How to Cultivate Leaders Who Can Solve Cross-Cultural Dilemmas

When we executives pick leaders across any Christian or secular field, we often look for the visionary, the organizer or the driver. These are great. But among leaders of cross-cultural missions that traverse national and cultural norms, I find that the key common denominator is that they are creative mavericks addicted to spanning boundaries.

These boundary-spanners like to stake themselves where several cultural boundaries collide, and they demolish stone walls to make cobble pathways. They blow up the boundary lines until what-is-yours and what-is-mine blurs. Boundary spanners repaint solid lines into dotted lines. They do not think or do things always within the set processes of the organizational manual. Rather, they design in the gaps and white spaces and, in doing so, they often step on your toes and mine. They sometimes frustrate their colleagues, and they can bring me to my wit’s end.

But this is exactly the kind of global leaders we need: creative mavericks and boundary-spanners who can solve cross-cultural dilemmas. They keep our organizations spiritually ventilated with fresh inspiration.

In what I have observed in my time leading, there are three keys to raising up global leaders in our organizations who can create solutions across boundaries:

1. We need to provide room for mavericks and spanners to roam, create and be heard.

For example, although we have our time-tested flagship missions and church planting training, each of our sending hubs are innovating their own modules and deliveries with hip names relevant to their contexts. Yet these creative trainings are hitting the bullseye of our vision and core mission. Contrary to our worst fears, innovations create new expressions to prevent mission drift, keeping mission adaptable and relevant.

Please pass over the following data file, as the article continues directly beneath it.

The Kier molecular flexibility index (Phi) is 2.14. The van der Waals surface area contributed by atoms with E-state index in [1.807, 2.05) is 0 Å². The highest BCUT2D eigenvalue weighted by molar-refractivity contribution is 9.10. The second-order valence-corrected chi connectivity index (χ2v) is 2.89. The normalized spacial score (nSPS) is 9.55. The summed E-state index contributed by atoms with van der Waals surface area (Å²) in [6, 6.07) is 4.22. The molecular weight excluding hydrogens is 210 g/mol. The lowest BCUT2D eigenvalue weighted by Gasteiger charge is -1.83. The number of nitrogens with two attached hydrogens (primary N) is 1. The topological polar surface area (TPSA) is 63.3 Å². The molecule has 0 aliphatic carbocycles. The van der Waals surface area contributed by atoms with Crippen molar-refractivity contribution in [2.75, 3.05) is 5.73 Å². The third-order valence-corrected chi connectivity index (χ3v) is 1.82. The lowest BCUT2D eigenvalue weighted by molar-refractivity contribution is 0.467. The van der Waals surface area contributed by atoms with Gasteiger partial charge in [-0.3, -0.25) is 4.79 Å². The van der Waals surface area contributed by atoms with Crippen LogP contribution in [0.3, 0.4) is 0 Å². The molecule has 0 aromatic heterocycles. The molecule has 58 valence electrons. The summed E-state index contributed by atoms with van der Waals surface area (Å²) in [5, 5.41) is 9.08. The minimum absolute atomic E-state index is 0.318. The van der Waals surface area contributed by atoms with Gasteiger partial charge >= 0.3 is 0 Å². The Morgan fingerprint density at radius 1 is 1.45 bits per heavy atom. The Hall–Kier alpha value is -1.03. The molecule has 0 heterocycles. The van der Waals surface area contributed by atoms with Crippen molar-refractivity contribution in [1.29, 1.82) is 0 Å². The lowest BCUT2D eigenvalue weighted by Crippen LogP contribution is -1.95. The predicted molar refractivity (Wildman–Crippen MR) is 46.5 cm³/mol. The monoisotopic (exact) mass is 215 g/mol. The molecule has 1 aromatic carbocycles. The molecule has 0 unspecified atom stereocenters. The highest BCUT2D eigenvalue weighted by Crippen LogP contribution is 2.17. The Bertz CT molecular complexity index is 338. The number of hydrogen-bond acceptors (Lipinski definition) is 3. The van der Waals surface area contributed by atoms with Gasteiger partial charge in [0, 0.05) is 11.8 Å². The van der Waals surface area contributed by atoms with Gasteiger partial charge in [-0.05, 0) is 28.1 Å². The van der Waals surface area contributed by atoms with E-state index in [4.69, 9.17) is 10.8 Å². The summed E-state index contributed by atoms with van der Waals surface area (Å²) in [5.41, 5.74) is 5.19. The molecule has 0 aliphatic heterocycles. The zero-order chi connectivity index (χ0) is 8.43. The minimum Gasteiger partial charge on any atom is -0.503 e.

2. Innovative solutions must percolate up from the grassroots, not be mandated from executive suites.

Maverick ideas are birthed when drinking tea together on the front porch, chatting on a trail, and concocting a fusion dish in the kitchen. In Europe, where church planting is difficult, one of our multi-national teams living among the Muslim diaspora formed language incubators so that American, Asian, and Muslim newcomers could all learn the host language together. As a result, neutral communities and genuine relationships have been formed, and now their Muslim friends are following Jesus.

3. The most effective and innovative solutions are simple, accessible and reproducible.

Innovations that help finish the Great Commission must be able to make a difference from one nation to another, from one culture to another, and from one social class to another. Therefore, they must be easy to learn and teach, accessible with the resources at hand, and transferable from your culture to my culture. For example, to bring sustainability to our indigenous church planters in our church movements, we use oral-based business training that is conducted in pictures, skits, and group activities, followed by mentoring. As a result, our local workers among the unreached have started and multiplied businesses, and in turn are training other church planters to start and run businesses that can provide for their families. Innovations that cannot be easily transferred, adapted, and multiplied will not be able to cross nations.

Yesterday, I came back from a conference where several people commented on how our organization is constantly innovating new mission products. Although it may ruffle my feathers a bit less to have “yes Mary” teammates, I’m happy and challenged to lead a team of creative mavericks addicted to spanning boundaries!

This article originally appeared on and is reposted here by permission.